Jesus welcomes the disenfranchised.
December, 27 A.D
Another clash between the respected Jewish religious leaders and the cultural phenomenon, Jesus of Nazareth. Though there have been many so-called haters who have literally chased him from their villages, the reception in Jerusalem has been historic and unprecedented. City officials have been on high alert with the population of the city swelling to over three million for the Jewish holiday of Passover. Tensions mounted when a crowd several thousand strong began cheering this controversial figure with “hosanna in the highest” and claiming that their messiah has come at last. However, praise quickly turned to uproar as Jesus single-handedly caused a riot of sorts in the temple. He drove out everyone who was buying and selling, overturning tables and seats.
Apparently, this is not the first time this has happened. Jesus similarly harassed temple-goers three years prior, using a whip of cords to drive consumers from their wares. What inflamed the chief priests this time around was that Jesus then ushered in the blind and the lame—who are prohibited from entering this holy place. They are unanimously considered to be unworthy of approaching the House of God.
Bystanders heard Jesus sacrilegiously call the temple a “den of robbers,” referring to the buying and selling of sacrificial animals—which is how religious leaders essentially ask God, on your behalf, to forgive your sins. An extreme position to take, but not entirely unfounded. There have long been observations that major wealth disparities between social classes leads to the underserving of the poorest and most vulnerable among us. On top of that, there have been reports of temples overcharging and taking advantage of people traveling long distances to the city for Passover.
What’s truly miraculous is what happened next. Once the blind and lame came pouring into the temple—a space reserved only for the most pious—Jesus began to heal them. He treated the debilitated and the ailing; essentially the forgotten and the broken among us.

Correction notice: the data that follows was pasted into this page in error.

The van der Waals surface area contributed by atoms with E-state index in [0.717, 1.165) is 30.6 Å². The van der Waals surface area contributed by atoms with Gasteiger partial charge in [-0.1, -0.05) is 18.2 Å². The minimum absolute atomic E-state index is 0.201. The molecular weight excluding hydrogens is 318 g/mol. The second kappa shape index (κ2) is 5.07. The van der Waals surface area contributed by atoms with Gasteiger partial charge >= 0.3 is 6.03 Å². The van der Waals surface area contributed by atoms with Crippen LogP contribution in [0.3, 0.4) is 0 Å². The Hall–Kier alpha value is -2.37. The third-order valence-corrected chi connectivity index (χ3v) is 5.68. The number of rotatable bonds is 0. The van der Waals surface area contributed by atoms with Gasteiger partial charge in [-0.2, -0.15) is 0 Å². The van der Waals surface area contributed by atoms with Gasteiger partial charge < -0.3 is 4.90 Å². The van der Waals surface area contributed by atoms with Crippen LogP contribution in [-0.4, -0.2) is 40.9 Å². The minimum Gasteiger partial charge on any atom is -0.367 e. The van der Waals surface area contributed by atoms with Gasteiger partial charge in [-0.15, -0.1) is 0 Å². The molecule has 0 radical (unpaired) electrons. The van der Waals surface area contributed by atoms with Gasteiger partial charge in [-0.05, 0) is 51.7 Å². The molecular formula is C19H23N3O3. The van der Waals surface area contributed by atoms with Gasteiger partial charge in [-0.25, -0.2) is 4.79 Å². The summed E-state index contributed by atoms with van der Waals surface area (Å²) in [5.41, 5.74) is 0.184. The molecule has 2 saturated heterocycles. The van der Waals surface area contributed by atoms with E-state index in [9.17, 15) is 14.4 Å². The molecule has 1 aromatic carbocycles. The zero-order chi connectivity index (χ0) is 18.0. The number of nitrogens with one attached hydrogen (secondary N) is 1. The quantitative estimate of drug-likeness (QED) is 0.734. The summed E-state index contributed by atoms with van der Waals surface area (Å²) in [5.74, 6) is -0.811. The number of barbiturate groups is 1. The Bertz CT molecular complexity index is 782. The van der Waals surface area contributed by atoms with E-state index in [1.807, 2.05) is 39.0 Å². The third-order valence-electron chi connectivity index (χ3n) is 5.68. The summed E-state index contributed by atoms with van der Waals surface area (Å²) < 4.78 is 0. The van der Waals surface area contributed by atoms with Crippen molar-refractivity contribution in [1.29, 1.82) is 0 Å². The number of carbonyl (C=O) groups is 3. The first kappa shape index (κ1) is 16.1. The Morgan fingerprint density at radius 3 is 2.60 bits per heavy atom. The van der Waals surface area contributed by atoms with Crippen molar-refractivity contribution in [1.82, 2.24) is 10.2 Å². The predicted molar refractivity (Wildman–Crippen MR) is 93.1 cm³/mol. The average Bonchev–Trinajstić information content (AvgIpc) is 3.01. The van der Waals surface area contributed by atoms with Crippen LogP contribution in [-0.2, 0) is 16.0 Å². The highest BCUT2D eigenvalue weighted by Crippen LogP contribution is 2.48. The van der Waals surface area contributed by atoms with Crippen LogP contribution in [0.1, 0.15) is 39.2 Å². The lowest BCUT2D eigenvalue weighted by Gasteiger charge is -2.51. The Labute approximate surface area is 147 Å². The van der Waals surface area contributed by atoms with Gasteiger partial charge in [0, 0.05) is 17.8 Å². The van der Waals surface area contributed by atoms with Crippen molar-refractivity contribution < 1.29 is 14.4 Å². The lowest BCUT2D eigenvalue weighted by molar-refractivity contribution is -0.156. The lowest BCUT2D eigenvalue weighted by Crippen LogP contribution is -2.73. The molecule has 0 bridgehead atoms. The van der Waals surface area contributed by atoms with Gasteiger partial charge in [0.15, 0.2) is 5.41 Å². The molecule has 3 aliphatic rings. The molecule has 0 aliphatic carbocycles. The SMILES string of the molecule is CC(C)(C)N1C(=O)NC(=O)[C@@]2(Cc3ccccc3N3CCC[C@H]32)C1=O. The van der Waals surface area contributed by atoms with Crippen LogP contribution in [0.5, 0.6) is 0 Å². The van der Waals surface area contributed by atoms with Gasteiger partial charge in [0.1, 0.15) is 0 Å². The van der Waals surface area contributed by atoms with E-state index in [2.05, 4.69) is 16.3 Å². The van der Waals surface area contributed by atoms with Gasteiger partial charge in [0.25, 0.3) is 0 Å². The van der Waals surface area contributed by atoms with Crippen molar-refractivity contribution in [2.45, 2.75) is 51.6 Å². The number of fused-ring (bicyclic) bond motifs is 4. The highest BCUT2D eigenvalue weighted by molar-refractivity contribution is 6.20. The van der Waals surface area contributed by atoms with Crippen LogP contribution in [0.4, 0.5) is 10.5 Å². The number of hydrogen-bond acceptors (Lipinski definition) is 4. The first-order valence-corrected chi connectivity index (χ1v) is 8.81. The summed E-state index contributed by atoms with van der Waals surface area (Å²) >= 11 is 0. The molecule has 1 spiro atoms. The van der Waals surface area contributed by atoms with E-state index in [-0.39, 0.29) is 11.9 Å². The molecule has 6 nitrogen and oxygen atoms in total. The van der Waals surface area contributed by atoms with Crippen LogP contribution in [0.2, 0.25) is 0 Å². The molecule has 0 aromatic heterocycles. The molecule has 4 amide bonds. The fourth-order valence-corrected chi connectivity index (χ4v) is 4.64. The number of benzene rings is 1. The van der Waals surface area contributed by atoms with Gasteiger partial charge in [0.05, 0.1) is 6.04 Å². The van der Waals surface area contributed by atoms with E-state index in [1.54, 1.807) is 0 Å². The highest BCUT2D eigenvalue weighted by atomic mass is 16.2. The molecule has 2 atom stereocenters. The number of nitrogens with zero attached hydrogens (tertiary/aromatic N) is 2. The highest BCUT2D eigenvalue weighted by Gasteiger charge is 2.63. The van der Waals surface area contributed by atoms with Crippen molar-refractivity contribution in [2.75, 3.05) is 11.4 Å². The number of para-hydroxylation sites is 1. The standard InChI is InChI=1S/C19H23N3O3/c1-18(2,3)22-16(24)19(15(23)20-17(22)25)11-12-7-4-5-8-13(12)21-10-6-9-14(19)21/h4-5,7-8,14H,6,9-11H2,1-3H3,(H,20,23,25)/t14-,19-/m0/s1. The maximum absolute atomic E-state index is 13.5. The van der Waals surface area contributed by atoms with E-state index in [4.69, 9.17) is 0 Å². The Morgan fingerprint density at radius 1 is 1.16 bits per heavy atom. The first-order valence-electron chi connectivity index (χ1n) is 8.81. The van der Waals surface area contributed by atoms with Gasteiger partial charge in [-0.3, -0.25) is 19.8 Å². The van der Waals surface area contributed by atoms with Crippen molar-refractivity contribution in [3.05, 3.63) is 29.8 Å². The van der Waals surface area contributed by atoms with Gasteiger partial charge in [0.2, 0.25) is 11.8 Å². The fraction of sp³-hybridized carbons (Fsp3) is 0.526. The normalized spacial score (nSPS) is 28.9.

A Jewish man healed of his blindness shared his story, “I’ve been a burden to my family my entire life. I’ve believed in a God I’ve never felt and devoted myself to a religion where I’ve never been seen. Today my physical eyes were opened, but it was the first time I’ve ever seen the picture of God and the way His Church is supposed to be. I stood in the holiest place in the world and somehow felt I belonged because of this man named Jesus.”
A foreign woman, previously a cripple from birth, was limping by the temple when she felt drawn to enter. “My miraculous healing made me a believer in God’s power, but it was what Jesus said that changed my life. He said this temple should be a ‘house of prayer’ and I knew that he meant for all people. Not just one people group or social class, but for me as well. For everyone.”
It’s undeniable that these events have shaken the city. This story is continuing to develop, and the chief priests are still reeling from today’s comeuppance, but what’s clear is that this man Jesus has turned the very idea of the “church” entirely on its head. An interesting conclusion to draw is how this disturbance dissolved all social norms previously associated with the church. This Jesus is truly its defender, and He has made it clear that perhaps everyone one of us has been the blind and the sick and the lame all along.